Sunday, June 22, 2014

Meeting Chief Joe Medicine Crow

Chief Joe Medicine Crow
By Margaret Duncan, Ed.D.

In June 2010, I had the privilege of meeting Chief Joe Medicine Crow and attend the annual Plains Indians PowWow in Cody, Wyoming.  Chief Joe holds many titles, he is a tribal historian, an anthropologist, an educator, as well as a decorated World War II veteran. In 2009, President Obama presented Chief Joe the Presidential Medal of Freedom–the nation’s highest civilian honor.  At the ceremony, he even sang a song for the President, and sang it again for us.

Chief Joe was the first of his tribe to graduate from college and was studying for an advanced degree in anthropology before volunteering for the Army and being sent to Europe during World War II.  During the war, he was able to complete all of the four tasks needed to become a Crow War Chief.  As a scout he led several successful war parties deep behind enemy lines, he stole German horses, he disarmed an enemy, and he touched an enemy (counting coup) without killing him.  He is the last Crow to acheive this and be considered a Chief.

Cheif Joe Medicine Crow and Dr. Herman Viola
When we met Chief Joe, he began by simply saying “Greetings – Welcome to Crow Country!   My people and the neighboring tribe welcome you with the opening of a sacred pipe.  Point pipe to mother earth that we may follow good trails.  To the four directions of the wind and ask that you bring us good weather today and the following summer and winter.”-- “White man you have now come to the Crow country.”  The stories he told us included the Crow history and that of Heart Mountain.  We were all in awe of him.

After spending time with Chief Joe in the morning, I was able to attend the Cody Powwow in the afternoon.  The Powwow is a celebration and takes place on the Buffalo Bill Center of the West museum grounds. During the Powwow you will see dances, hear drums and songs that show off the various Plains Indians cultures.  The Powwow takes place on land that was intentionally bought and used for the yearly event.  We learned from Chief Joe that the powwow is a way for various Plains Indians to come together and celebrate with family and friends.

The annual Plains Indian Museum Powwow attracts more than 42 tribes from across the U.S. Not only can visitors see and experience the Powwow through dances and songs but also through the crafters.  I did a great deal of shopping from the various vendors with their authentic Native American arts and crafts.  I also spent time at the Learning Tipi.

As great as the day was, the greatest moment of the Powwow was when Chief Joe Medicine Crow invited the group of teachers I was with to join him in a traditional dance.  According to Dr. Herman Viola, our lead historian and personal friend to Chief Joe, this was such a rare invite that he had never seen such an offering made before.

For more information:
Chief Joe Medicine Crow's book Counting Coup
Buffalo Bill Center of the West Powwow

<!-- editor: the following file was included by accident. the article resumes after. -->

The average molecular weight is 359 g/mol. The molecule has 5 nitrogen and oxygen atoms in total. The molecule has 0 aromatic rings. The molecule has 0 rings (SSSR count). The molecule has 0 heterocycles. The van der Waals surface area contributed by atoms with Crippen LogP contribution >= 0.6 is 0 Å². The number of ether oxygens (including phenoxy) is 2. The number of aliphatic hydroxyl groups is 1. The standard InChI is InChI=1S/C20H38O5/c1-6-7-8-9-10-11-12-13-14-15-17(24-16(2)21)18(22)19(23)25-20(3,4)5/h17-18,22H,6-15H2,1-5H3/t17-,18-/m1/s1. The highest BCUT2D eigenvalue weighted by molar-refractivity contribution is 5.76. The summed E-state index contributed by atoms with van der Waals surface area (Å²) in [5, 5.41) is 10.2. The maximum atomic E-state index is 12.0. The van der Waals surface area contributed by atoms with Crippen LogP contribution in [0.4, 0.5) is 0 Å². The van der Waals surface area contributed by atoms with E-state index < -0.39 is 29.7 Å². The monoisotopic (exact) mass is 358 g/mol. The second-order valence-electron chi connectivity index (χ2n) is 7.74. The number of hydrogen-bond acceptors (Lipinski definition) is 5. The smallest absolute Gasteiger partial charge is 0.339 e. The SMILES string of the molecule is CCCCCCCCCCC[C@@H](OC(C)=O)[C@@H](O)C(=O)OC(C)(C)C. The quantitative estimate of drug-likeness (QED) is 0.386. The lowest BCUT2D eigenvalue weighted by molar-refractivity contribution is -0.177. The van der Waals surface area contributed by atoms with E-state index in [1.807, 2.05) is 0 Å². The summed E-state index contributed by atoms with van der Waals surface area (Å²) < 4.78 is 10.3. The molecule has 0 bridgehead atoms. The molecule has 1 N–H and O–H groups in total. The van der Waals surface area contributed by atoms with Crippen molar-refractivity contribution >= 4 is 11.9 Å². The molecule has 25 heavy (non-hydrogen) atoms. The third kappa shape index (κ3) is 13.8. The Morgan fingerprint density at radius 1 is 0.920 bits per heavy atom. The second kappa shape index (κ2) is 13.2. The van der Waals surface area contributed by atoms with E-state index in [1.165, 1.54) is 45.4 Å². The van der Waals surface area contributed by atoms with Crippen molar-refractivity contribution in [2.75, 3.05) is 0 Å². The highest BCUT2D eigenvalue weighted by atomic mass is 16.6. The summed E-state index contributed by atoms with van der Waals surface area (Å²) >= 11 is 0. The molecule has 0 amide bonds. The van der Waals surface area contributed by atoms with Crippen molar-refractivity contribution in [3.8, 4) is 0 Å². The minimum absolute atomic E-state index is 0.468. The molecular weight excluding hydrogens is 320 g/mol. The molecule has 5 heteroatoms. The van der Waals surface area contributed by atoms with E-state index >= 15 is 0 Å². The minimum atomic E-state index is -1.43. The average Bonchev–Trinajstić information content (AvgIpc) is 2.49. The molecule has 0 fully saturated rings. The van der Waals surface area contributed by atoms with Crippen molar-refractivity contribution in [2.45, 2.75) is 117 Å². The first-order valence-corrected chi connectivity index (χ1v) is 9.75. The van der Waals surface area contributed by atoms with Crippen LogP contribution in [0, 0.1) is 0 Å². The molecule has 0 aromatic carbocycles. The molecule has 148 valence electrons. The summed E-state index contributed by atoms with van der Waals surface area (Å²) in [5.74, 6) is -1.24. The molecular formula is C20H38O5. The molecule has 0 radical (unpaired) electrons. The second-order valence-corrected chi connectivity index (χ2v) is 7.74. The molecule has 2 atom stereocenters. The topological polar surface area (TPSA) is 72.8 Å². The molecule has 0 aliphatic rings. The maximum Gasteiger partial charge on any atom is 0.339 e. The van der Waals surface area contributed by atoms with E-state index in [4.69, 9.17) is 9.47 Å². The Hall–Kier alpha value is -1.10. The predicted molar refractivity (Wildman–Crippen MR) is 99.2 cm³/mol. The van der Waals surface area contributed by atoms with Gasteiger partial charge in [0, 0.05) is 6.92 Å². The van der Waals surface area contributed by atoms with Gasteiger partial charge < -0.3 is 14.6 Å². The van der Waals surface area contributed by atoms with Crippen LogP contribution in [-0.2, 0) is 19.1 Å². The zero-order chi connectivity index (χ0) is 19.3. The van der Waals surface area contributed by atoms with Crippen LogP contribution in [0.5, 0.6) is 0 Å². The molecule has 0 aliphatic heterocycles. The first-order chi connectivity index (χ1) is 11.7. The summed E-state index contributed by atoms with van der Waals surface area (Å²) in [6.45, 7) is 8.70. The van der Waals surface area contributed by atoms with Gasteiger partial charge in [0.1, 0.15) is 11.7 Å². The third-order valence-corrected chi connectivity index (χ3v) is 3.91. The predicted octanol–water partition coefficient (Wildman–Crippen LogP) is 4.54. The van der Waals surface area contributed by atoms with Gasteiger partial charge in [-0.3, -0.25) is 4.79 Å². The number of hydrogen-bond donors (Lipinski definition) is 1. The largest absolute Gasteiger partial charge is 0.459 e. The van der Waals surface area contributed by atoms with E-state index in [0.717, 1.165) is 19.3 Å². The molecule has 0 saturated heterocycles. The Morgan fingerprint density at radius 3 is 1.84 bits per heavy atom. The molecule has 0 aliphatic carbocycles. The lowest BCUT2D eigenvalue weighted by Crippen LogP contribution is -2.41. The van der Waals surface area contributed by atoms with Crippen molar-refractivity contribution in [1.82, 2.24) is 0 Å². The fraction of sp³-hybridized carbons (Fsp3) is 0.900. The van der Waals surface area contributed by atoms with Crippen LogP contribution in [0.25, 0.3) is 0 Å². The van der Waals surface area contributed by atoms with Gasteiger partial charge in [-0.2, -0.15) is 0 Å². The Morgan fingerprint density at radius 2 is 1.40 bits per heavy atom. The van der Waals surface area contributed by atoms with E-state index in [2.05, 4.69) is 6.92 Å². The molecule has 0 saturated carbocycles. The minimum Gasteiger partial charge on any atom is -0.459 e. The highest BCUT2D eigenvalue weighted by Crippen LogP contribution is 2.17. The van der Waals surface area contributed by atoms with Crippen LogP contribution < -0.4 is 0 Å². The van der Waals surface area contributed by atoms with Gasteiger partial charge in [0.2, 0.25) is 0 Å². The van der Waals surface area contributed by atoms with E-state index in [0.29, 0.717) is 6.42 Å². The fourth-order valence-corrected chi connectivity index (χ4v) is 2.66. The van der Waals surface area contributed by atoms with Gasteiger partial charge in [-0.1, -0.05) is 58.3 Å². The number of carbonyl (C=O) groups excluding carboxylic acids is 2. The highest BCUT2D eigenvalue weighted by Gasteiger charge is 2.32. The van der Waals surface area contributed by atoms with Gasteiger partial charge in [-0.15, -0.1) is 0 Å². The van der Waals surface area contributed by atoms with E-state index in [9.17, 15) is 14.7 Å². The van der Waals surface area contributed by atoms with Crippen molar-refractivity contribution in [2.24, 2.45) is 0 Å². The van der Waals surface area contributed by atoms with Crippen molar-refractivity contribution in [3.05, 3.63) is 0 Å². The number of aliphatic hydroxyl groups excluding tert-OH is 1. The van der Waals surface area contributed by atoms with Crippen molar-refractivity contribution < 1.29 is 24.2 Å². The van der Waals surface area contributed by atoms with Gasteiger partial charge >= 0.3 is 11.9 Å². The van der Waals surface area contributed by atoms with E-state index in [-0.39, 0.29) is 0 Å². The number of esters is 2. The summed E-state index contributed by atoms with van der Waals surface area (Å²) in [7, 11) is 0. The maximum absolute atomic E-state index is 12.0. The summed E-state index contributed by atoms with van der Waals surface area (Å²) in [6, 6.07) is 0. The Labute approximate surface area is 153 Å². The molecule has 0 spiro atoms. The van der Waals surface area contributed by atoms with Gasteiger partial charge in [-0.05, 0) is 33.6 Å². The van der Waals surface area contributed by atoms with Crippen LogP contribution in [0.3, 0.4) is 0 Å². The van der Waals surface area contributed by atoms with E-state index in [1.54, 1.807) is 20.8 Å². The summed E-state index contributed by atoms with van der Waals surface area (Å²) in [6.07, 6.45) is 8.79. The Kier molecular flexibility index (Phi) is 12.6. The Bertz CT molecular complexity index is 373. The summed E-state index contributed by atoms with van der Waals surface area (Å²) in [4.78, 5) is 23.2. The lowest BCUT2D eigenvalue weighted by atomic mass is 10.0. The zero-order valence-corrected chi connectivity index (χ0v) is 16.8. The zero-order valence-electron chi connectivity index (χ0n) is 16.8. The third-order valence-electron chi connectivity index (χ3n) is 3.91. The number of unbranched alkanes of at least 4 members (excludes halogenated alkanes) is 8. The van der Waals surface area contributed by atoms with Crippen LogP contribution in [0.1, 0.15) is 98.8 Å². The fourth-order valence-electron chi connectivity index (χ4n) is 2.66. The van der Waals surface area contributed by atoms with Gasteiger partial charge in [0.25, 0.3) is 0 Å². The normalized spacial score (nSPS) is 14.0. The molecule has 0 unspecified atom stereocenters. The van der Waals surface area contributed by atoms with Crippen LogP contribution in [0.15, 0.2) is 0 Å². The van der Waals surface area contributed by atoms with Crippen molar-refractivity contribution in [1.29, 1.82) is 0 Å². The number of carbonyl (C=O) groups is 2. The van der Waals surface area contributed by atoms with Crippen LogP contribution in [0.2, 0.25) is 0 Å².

Sunday, June 8, 2014

Fun on Flag Day

By Nina Kendall

Flag Day will soon be upon us. It is time to start thinking about how to celebrate this year. Whether or not you have celebrated Flag Day in the past, you have more opportunities and reasons this year than ever before. This year we mark the anniversary of the adoption of the American flag and the 200th anniversary of the Star-Spangled Banner.
Flag Day is June 14th.  This day is designated flag day as it is the day the Continental Congress approved the design for the flag. While the movement for a recognized flag day dates back to the late 19th century, national support was first secured when President Wilson declared via presidential proclamation a national Flag Day (June 14) in 1916. Later President Truman signed the law creating an annual national observance of Flag Day.

“The Star-Spangled Banner,” the national anthem, was written more than three decades after the design of the flag was approved.  This poem later set to music was written by Francis Scott Key during the Battle of Ft. McHenry in 1814. Key watched from a British ship in the harbor which he had boarded to negotiate the release of prisoners from British capture. The song and the flag he saw flying over the fort grew in popularity and importance throughout the 19th century. In  1931, the song officially  became the national anthem. This year marks the 200th anniversary of the authorship of “The Star-Spangled Banner.”
With all this in mind, Flag Day is a great opportunity to put more history in your life. Here are a few suggestions:
·   Listen to a 19th century rendition.

·   View the Star-Spangled Banner at the Smithsonian National American History Museum or use this interactive program to learn more about the banner.

·   Explore the Star-Spangled Banner online exhibit by yourself or with kids to introduce them to the story. Then when you complete the exhibit quiz, get your certificate.

·   Join the Anthem for America party at the National American History Museum or via the web. Enjoy the concert and join the largest group sing of the anthem at 4 pm.

·   Look here for Anthem for America party closer to home. There are events nationwide.

·   Look for local observances or parades. You may find something hosted by a local city, civic organization, or historic site.

·   Check out a few books to read with your kids. Share with them your favorites stories of America.

·   Enjoy Flag Fest at Betsy Ross’ House.

·   Visit the Constitution Center.

·   Host your own Anthem party and watch a patriotic themed movie like Yankee Doodle Dandy.

This Flag Day will be one to remember.  We hope you make plans to put a little history in your life. Share your fun with us!  Twitter: @Histocrats  hashtag: #raiseitup